1/4 cup of Shredded Pecorino

1/4 cup of grated aged Gouda (I like the aged and hard cheeses for taste and it cuts down on the artery and gut clogging factor a little)

3 or 4 small potatoes red or yukon (organic if you can, grown in a tire is even more bad ass) sliced into 1/8″ or 1/4″ rounds

3 tablespoons of cooking oil (Olive oil blended with canola and a tsp of sesame is nice)

At least 3 cloves of garlic minced

1 small decent tomato cut into rounds or sun dried

1/4 cup of scallions chopped fine

1 teaspoon each of tumeric, cumin, red flake pepper, and salt

1 tablespoon of buter

2 tablespoons of broth

1 10 inch saute pan

1 10 inch pie pan (a clear glass one works well so you can check to make sure the potatoes do not burn)

1 mixing bowl

Directions:

1. Preheat the oven to 350

2. Butter the pie pan and additionally coat with a little oil

3. Saute the potatoes in 2 tablespoons oil for a few minutes or until lightly browned

4. Remove the potatoes and place on a clean brown paper bag or paper towel to drain (non printed is best)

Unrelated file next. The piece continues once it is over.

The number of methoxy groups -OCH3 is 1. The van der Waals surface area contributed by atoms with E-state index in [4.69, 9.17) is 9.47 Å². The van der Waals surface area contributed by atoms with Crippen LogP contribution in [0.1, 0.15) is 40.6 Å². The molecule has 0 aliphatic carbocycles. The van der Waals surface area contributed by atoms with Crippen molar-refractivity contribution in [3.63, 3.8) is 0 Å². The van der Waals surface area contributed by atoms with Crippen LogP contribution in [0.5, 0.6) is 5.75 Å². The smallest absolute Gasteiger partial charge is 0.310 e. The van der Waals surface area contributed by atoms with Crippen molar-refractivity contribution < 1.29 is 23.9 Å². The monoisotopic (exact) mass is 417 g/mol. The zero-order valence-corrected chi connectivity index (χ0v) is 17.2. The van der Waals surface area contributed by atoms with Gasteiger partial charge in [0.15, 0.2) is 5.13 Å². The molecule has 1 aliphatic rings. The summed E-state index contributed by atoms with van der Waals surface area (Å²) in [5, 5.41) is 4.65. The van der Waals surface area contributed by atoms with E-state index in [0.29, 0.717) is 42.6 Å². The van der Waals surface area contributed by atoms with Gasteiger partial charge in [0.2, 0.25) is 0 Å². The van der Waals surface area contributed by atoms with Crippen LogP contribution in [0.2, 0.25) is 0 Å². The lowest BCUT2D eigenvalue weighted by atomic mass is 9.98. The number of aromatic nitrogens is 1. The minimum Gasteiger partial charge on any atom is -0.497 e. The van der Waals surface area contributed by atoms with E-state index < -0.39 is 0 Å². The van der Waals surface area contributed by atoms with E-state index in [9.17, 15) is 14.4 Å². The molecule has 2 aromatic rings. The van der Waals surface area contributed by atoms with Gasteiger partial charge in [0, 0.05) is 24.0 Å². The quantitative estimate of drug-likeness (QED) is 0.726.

5. Saute the chopped veggies, ancho chiles, and garlic in a little of the left over oil for a minute until the onion starts to wilt (becomes translucent).

6. In a mixing bowl crumble the tofu and add the veggies, vegetable broth, spices and 1/2 the cheese.

7. Arrange the potatoes on the bottom of the greased pie pan, cover with tofu mixture and pat down to create a level surface.

8. Arrange tomato rounds on top of frittata, sprinkle with remaining cheese and place in middle rack of oven for 30 minutes or until tomatoes and cheese are beginning to brown.

9. Check sporadically to make sure potatoes do not burn.

10. Remove and serve. I like a little red sauce or taco sauce with mine, but ketchup makes it more palatable for the kiddies.